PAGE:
Five years after Thai crackdown, Red Shirts bide their time

14 May 2015
Five years after Thai crackdown, Red Shirts bide their time
Flashback to Bangkok in 2010 - Thai anti-government protesters known as 'red shirts', fight with army soldiers at the Phan Fa Bridge area in Bangkok, Thailand, 10 April 2010. Photo: Narong Sangnak/EPA

Five years after a bloody Thai military crackdown on anti-government red-shirt demonstrators, relatives of those killed say unrepentant army rulers have failed in their promise to heal Thailand’s deep divisions.
Nongnai remembers the precise moment her younger brother died. The 38-year-old teacher was at work when the call came saying her sibling Attachai Anchalee had been struck by a soldier's bullet just above the heart.
She listened as a friend described the desperate efforts of medics to stem the bleeding and keep her brother's heart going with chest compressions.
"I was on the phone for 10 minutes... until he said my brother passed away," she told AFP from her home outside Bangkok, a picture of her brother on the mantelpiece. "He just stopped breathing."
Attachai, a 28-year-old law graduate, was one of at least 90 people killed during the crackdown in April and May 2010 that turned Bangkok into a battleground.
He was among thousands of  "red shirts" loyal to ousted premier Thaksin Shinawatra who took over key intersections in central Bangkok that spring, demanding fresh elections to replace the pro-military appointed government. The massive protests brought to a boil years of resentment following the 2006 coup and his self-exile overseas.
It was the bloodiest episode of the country's past decade of political drama, as soldiers flanked by armoured vehicles fought running battles with protesters, leaving the streets strewn with corpses and parts of the capital in flames.
The military's first response to the 2010 rallies came on April 10 when units tried to take a junction controlled by the red shirts.
Gun battles broke out between armed protesters and soldiers. By the end of the night more than 20 lay dead, including at least five soldiers and a foreign journalist.
The more comprehensive crackdown that followed from May 13-19 eventually succeeded in clearing the red shirts.
But scores were killed inside army-declared "live fire zones" including many unarmed demonstrators, another foreign journalist and two medical volunteers.
Observers and rights groups accuse authorities of using excessive force, killing unarmed civilians as well as armed elements among the protesters.
No soldiers have been convicted of any wrongdoing, although the two civilian leaders at the time are facing an abuse-of-power probe.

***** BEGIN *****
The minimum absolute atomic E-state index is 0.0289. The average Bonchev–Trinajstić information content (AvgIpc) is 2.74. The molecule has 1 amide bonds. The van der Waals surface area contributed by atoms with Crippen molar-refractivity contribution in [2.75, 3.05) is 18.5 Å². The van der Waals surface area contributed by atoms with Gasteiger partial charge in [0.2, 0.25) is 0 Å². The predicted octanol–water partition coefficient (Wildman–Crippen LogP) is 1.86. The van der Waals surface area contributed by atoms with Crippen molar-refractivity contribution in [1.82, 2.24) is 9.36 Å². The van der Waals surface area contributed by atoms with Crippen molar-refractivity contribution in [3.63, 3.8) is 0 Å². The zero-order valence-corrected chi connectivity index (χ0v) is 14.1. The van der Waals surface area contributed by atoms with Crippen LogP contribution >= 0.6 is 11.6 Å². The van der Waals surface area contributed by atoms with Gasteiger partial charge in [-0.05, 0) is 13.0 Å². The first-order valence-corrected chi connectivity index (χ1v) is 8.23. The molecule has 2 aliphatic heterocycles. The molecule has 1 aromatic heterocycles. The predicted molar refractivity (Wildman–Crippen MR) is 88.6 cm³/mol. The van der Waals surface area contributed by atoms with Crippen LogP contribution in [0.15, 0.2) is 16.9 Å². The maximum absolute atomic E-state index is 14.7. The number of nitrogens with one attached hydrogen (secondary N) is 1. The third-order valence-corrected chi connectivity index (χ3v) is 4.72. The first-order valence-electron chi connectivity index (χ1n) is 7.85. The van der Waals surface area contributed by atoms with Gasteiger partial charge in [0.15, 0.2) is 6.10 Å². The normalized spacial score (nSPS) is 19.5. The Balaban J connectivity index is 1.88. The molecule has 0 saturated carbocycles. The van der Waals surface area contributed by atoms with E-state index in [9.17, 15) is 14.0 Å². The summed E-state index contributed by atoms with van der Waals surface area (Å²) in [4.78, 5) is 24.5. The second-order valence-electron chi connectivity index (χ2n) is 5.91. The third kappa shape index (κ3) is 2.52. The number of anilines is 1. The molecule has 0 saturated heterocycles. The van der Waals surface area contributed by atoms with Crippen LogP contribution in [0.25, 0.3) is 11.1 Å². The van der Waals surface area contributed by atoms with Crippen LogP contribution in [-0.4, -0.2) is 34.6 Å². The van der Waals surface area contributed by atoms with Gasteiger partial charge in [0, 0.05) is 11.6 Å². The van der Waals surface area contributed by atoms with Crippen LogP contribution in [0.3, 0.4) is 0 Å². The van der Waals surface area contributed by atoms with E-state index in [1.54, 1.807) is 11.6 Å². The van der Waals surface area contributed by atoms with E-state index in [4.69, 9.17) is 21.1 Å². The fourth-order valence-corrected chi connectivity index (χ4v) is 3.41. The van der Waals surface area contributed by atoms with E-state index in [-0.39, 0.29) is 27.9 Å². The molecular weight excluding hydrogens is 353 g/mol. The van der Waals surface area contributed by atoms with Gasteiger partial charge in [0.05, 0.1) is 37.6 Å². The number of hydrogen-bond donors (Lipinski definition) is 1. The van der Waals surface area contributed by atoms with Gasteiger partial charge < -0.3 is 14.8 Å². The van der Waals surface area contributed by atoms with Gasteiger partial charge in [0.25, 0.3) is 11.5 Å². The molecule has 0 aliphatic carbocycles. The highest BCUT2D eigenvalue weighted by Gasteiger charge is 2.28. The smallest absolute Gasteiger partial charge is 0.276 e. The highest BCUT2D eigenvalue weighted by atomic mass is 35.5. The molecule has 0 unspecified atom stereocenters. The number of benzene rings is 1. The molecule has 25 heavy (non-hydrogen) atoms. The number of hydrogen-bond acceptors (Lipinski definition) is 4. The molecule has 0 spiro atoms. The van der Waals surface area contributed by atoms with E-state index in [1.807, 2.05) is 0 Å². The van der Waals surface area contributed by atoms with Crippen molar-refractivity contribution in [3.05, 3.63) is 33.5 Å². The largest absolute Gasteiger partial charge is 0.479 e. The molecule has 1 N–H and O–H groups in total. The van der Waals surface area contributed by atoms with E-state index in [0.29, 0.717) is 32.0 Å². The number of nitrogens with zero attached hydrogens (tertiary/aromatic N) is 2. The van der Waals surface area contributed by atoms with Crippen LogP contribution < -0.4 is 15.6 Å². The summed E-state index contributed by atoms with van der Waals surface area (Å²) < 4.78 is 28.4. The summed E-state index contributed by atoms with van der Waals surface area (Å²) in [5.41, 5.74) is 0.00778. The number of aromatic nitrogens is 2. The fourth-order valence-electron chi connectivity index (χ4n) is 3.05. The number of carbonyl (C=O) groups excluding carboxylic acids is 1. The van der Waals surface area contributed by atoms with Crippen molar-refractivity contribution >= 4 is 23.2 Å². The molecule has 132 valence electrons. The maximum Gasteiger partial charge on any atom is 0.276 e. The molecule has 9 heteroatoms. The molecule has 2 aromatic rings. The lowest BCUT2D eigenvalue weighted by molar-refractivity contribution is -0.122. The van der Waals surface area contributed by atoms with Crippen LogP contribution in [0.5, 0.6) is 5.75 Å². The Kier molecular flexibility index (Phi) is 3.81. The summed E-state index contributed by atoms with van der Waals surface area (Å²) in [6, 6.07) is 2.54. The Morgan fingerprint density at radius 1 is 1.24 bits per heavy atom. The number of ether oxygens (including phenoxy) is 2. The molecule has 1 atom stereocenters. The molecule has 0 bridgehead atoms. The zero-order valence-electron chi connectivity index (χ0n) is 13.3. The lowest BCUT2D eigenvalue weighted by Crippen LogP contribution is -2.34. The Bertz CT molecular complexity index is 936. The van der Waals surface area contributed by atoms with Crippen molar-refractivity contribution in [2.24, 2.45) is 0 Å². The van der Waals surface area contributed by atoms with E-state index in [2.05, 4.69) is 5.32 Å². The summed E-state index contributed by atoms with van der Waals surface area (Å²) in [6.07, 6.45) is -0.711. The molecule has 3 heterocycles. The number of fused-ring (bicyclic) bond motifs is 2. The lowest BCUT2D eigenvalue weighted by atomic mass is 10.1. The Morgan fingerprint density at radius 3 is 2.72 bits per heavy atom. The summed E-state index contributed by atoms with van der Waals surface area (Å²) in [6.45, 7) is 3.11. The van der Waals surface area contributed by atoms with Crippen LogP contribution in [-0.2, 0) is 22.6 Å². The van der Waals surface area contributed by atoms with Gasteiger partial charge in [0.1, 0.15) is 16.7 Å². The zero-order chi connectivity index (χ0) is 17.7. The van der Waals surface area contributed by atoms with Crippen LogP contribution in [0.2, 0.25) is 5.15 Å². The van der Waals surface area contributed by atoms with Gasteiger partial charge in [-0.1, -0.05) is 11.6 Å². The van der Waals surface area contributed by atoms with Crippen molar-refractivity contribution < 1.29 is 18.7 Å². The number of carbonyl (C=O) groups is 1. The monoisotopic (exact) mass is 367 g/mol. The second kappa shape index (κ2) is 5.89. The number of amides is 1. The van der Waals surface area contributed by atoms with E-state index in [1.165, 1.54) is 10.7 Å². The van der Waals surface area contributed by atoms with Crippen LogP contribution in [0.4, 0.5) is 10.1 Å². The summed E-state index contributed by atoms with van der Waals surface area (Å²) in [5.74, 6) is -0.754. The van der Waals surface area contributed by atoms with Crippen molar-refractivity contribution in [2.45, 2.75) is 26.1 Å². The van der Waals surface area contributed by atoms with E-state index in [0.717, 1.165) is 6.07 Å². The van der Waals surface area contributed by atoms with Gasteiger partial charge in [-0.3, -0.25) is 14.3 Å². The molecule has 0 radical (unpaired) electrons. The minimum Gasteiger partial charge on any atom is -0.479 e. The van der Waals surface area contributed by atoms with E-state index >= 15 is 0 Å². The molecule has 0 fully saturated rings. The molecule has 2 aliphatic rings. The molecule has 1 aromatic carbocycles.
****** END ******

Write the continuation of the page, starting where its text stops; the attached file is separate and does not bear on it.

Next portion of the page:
Red-shirt leaders say the lack of convictions lays bare the impunity enjoyed by the military to intervene on behalf of anti-democratic forces.
The army assault was overseen by a core of senior officers with the backing of the civilian government. One of those officers, Prayuth Chan-ocha, was later promoted to army chief. He is now prime minister.
The army insists it was forced to act against armed protesters in 2010 while Gen Prayuth has angrily rejected any suggestion his soldiers targeted civilians.
Observers say many red-shirt supporters equipped themselves with a range of weapons - from homemade catapults to fireworks and petrol bombs. Other small groups of masked figures - dubbed "men in black" for their dark uniforms - were also seen among the crowds of red shirts toting automatic rifles and firing at soldiers throughout the clashes.
Yet academics and rights groups who have studied the crackdown say soldiers made little attempt to differentiate between civilian protesters and their armed supporters.
"It was excessive use of force against protesters," says Puangthong Pawakapan, a professor at Chulalongkorn University who has written a book about the crackdown.
"The idea was to destroy the red-shirt movement so that it couldn't come back," she says.
Of the 14 inquests carried out so far covering more than 20 deaths, nine found bullets from the military were to blame. In five inquests, the courts were undecided.
When Gen Prayuth grabbed power in a coup last May - this time following mass demonstrations against caretaker premier Yingluck Shinawatra that were not quelled - he insisted reconciliation between opposing camps would be a cornerstone of his administration.
But red-shirt supporters say they have seen little of that. Instead their leaders have been detained or silenced, while Ms Yingluck has been banned from politics and is facing criminal negligence charges.
Relatives of those killed say healing the wounds that have torn Thai society apart remains a distant dream while the military stay in charge.
"We know the military are not neutral," said Nongnai, who asked AFP to use a pseudonym out of fear of reprisals.
Red shirts are also alive to the reality that those "who had their hands in the killings have today returned to rule the country," says Pavin Chachavalpongpun, a Thai politics expert at Kyoto University in Japan.
Simmering with anger, the movement remains in lockdown. But relatives of those killed remain defiant and say they are not finished yet.
As Suriyan Pholsrila, whose husband Chanarong was gunned down on May 15, 2010, puts it: "Silence does not mean defeat".